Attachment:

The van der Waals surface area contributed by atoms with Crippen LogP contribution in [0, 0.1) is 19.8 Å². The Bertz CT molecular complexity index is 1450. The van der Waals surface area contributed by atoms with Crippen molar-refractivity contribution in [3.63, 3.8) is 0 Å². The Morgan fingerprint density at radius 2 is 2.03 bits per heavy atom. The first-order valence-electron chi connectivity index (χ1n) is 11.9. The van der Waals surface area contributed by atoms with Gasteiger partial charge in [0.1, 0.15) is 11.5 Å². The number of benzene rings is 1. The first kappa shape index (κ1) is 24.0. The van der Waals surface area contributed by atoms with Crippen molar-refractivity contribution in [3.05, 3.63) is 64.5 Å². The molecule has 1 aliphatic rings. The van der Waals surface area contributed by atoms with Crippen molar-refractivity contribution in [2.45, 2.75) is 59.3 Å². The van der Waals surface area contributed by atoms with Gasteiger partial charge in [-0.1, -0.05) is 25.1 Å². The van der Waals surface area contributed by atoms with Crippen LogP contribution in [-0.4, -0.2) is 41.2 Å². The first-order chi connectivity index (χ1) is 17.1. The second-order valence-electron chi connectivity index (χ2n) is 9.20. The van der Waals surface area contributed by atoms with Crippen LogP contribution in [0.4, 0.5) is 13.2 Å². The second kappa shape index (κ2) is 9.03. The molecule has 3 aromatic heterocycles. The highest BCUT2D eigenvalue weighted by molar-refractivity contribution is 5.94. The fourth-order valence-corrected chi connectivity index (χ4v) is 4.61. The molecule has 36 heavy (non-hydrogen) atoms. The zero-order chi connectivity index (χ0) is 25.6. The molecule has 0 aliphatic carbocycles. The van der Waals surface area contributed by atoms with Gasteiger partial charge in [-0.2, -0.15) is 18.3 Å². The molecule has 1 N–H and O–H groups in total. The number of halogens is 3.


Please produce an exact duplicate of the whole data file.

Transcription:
The van der Waals surface area contributed by atoms with Crippen LogP contribution in [0, 0.1) is 19.8 Å². The Bertz CT molecular complexity index is 1450. The van der Waals surface area contributed by atoms with Crippen molar-refractivity contribution in [3.63, 3.8) is 0 Å². The Morgan fingerprint density at radius 2 is 2.03 bits per heavy atom. The first-order valence-electron chi connectivity index (χ1n) is 11.9. The van der Waals surface area contributed by atoms with Gasteiger partial charge in [0.1, 0.15) is 11.5 Å². The number of benzene rings is 1. The first kappa shape index (κ1) is 24.0. The van der Waals surface area contributed by atoms with Crippen molar-refractivity contribution in [3.05, 3.63) is 64.5 Å². The molecule has 1 aliphatic rings. The van der Waals surface area contributed by atoms with Crippen molar-refractivity contribution in [2.45, 2.75) is 59.3 Å². The van der Waals surface area contributed by atoms with Gasteiger partial charge in [-0.1, -0.05) is 25.1 Å². The van der Waals surface area contributed by atoms with Crippen LogP contribution in [-0.4, -0.2) is 41.2 Å². The first-order chi connectivity index (χ1) is 17.1. The second-order valence-electron chi connectivity index (χ2n) is 9.20. The van der Waals surface area contributed by atoms with Crippen LogP contribution in [0.4, 0.5) is 13.2 Å². The second kappa shape index (κ2) is 9.03. The molecule has 3 aromatic heterocycles. The highest BCUT2D eigenvalue weighted by molar-refractivity contribution is 5.94. The fourth-order valence-corrected chi connectivity index (χ4v) is 4.61. The molecule has 36 heavy (non-hydrogen) atoms. The zero-order chi connectivity index (χ0) is 25.6. The molecule has 0 aliphatic carbocycles. The van der Waals surface area contributed by atoms with Gasteiger partial charge in [-0.2, -0.15) is 18.3 Å². The molecule has 1 N–H and O–H groups in total. The number of halogens is 3.